In most reinsurance arbitrations, parties routinely execute hold harmless agreements, often modeled after the standard ARIAS form, either prior to or at the panel organizational meeting. But what happens when one party refuses to sign it? Some panels may be willing to proceed with just one party’s hold harmless indemnification; otherwise, the arbitration typically grinds to a halt. In an interesting new Illinois federal district court case, the central issue was whether an arbitration panel could properly require the parties to sign a hold harmless agreement under the American Arbitration Association’s Commercial Arbitration Rules. The court not only answered that question in the affirmative but ordered both parties to sign it.
A dispute arose between the trustee in bankruptcy for an insolvent insured and its worker’s compensation insurers over their use of certain collateral posted by the insured as security for the payment of its claims and expenses under the policies. Because the trustee believed that the collateral was well in excess of what the insurers needed to satisfy the insolvent’s present and future obligations under the agreement, he initiated a bankruptcy court action to compel the insurers to return the excess funds. Because the parties’ agreement called for an AAA arbitration, the bankruptcy court stayed the proceeding and compelled the parties to arbitrate their dispute
After selecting a three-member panel, the parties received a hold harmless agreement from the arbitrators for execution prior to the organizational meeting. The hold harmless included the typical prohibition against the parties initiating any actions against the arbitrators in connection with their services in the arbitration and agreement to indemnify and hold them harmless against any and all expenses, costs, and fees that may be incurred, including their reasonable hourly fees, in connection with any action arising out of the arbitration.
At the organizational meeting, the trustee informed the panel that he refused to sign hold harmless agreement because it was “against his better judgment” as a trustee in bankruptcy and “arguably in contravention of his duties” to the insured’s creditors. Consequently, the panel declared that it could not proceed with the arbitration without it. After a several month stalemate, the trustee returned to the bankruptcy court seeking reconsideration of its prior arbitration order issued nearly 3½ years earlier. That court subsequently vacated its order compelling arbitration, and the insurers filed this appeal to the federal district court.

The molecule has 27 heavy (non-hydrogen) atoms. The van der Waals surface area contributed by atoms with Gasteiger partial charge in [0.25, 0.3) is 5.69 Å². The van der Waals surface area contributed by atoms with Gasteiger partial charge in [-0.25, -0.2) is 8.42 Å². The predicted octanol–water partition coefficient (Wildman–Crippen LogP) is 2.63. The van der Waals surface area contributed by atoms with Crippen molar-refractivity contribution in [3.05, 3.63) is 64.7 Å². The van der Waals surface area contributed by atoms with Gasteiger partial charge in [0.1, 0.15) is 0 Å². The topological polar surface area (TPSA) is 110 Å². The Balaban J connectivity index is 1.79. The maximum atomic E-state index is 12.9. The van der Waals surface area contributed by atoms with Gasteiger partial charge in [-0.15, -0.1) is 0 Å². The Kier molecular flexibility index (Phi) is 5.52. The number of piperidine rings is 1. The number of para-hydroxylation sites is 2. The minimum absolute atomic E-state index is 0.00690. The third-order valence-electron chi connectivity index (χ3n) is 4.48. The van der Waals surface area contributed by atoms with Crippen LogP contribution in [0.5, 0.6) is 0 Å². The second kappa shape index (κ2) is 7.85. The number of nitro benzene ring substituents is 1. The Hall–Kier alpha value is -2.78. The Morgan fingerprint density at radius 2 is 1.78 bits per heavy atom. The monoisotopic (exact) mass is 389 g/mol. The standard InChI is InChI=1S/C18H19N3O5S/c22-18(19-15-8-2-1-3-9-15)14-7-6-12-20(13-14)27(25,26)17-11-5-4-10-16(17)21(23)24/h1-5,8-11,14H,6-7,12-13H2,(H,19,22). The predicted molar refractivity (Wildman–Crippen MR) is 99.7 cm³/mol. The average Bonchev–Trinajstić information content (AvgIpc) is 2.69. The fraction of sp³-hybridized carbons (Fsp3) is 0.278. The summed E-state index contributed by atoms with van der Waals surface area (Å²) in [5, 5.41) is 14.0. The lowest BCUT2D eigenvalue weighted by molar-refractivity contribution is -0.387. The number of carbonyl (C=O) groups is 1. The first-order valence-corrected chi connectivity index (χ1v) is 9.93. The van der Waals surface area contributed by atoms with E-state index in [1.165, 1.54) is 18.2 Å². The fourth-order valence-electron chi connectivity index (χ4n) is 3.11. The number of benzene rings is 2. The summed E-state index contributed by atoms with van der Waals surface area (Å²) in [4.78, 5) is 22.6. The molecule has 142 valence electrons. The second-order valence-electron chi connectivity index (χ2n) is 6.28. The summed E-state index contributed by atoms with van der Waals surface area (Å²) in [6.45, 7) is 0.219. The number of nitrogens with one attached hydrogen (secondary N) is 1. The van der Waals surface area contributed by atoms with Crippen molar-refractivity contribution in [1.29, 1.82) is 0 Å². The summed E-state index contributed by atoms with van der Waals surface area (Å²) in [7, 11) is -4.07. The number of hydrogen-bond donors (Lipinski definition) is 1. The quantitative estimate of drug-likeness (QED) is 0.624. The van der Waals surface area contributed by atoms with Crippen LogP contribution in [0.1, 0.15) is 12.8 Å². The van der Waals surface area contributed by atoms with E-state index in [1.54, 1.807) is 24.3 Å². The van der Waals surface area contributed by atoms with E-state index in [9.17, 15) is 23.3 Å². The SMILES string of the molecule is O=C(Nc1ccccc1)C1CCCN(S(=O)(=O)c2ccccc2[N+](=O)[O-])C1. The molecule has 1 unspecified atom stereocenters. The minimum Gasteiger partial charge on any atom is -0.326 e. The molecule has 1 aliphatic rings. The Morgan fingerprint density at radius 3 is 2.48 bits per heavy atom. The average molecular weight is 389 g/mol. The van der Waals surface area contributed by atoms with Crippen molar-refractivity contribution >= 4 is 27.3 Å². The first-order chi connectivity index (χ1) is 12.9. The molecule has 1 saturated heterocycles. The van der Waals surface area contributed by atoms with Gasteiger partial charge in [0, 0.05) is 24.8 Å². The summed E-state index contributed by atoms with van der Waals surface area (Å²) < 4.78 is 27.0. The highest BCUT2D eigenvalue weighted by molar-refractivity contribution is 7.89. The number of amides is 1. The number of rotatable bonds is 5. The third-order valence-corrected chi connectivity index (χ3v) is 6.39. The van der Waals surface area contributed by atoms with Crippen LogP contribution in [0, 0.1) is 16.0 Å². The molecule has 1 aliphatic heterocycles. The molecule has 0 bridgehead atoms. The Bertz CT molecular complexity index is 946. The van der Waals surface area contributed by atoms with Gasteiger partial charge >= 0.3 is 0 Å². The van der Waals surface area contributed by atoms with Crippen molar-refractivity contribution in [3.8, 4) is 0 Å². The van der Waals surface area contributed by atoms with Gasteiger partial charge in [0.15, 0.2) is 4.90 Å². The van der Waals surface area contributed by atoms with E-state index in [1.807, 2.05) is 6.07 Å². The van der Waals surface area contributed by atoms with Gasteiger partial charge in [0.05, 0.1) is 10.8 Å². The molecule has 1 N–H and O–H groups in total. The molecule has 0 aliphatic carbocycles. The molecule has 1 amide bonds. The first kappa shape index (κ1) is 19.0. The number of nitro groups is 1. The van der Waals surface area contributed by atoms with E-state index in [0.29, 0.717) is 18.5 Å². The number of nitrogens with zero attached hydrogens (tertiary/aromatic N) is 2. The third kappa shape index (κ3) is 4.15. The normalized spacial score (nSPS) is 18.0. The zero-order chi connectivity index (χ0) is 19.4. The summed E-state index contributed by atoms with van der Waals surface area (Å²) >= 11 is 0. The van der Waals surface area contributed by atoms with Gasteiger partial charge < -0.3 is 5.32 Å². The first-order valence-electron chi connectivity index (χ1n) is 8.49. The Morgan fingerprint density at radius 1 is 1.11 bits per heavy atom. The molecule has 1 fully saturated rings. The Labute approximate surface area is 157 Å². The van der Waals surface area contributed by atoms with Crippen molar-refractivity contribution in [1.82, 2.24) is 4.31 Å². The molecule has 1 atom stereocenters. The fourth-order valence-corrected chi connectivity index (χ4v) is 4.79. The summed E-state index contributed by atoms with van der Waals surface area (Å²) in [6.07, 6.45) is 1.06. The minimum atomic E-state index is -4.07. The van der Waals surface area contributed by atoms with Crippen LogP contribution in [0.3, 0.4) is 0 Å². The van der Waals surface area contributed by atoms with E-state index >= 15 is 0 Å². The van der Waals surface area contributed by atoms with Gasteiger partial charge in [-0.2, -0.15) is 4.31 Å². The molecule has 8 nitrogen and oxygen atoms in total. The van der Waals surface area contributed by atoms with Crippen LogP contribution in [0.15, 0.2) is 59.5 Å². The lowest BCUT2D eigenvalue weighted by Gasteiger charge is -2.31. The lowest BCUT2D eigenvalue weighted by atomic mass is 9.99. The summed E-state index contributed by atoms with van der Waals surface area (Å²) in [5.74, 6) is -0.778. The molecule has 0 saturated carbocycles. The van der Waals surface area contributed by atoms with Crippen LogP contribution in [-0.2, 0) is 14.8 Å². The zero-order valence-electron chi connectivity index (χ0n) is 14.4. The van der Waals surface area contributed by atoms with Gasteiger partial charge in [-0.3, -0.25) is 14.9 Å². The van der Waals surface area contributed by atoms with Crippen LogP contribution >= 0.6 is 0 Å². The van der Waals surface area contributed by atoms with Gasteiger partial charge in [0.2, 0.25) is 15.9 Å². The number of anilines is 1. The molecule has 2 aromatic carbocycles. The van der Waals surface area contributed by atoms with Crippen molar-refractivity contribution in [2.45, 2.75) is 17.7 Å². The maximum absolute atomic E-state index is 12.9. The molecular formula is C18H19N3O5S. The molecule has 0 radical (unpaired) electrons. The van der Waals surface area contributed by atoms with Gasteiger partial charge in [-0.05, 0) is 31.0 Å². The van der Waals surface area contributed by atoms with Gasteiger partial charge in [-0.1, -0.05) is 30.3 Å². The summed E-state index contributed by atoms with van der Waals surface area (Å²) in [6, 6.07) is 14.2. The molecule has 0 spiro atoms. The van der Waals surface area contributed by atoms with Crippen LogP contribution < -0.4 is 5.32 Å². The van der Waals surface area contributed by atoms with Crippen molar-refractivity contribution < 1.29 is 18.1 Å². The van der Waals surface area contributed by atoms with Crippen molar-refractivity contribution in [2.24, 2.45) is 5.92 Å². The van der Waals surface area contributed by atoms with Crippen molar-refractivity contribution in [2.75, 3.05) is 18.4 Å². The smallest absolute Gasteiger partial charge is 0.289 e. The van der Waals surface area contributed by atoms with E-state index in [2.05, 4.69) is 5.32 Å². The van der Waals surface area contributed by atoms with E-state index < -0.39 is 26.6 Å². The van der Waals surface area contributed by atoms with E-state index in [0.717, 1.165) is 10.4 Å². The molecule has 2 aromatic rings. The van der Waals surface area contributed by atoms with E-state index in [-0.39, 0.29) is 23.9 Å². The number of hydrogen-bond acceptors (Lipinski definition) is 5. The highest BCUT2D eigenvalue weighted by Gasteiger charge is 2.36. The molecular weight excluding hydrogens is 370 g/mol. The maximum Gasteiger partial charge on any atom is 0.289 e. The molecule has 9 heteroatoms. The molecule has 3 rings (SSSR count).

In reversing the bankruptcy court’s order to vacate, the district court observed that the panel’s requested hold harmless “really codifies (or perhaps, more accurately, solidifies) the immunity accorded to arbitrators as a quasi-judicial body.” It quoted a 2006 New York appellate decision emphasizing the important arbitral immunity principle underlying the hold harmless:
“[G]iven that the hold harmless agreement demanded by the arbitrators gives them no more protection than they are already entitled to under the prevailing rule that arbitrators are immune from liability for acts performed in their arbitral capacity compelling execution of such agreement is not to add a term in the parties’ arbitration agreement but, rather, under governing Pennsylvania law, to enforce a necessarily implied obligation.” [quoting Indemnity Insurance Co. of North America v. Mandell, 817 N.Y.S.2d 223, 224 (N.Y. App. Div. 2006)]
Without such a broad grant of arbitral immunity, arbitrators would be dissuaded from serving. Suing an arbitrator would be tantamount to a litigant, dissatisfied with the outcome of a lawsuit, suing jurors. If there were a tainted arbitration decision, the district court observed that § 10 of the Federal Arbitration Act would provide appropriate relief without subjecting arbitrators to “the hazards sought to be averted by their caselaw immunity – and by hold harmless agreements.”
In reversing and remanding this case to the bankruptcy court, the district court held that the panel’s hold harmless agreement requirement reasonably and properly served to facilitate the arbitration proceedings to which the parties had agreed when they signed the insurance agreement. To further emphasize this point and perhaps to express its displeasure with the trustee’s conduct in this case, the court went so far as to order the trustee and the insurers to sign the panel’s hold harmless agreement and “to proceed with the long-delayed arbitration forthwith.”
Pacific Employers Insurance Co. v. Moglia, Case No. 05 C 1366, 2007 U.S. Dist. LEXIS 21967 (N.D. Ill. Mar. 27, 2007).
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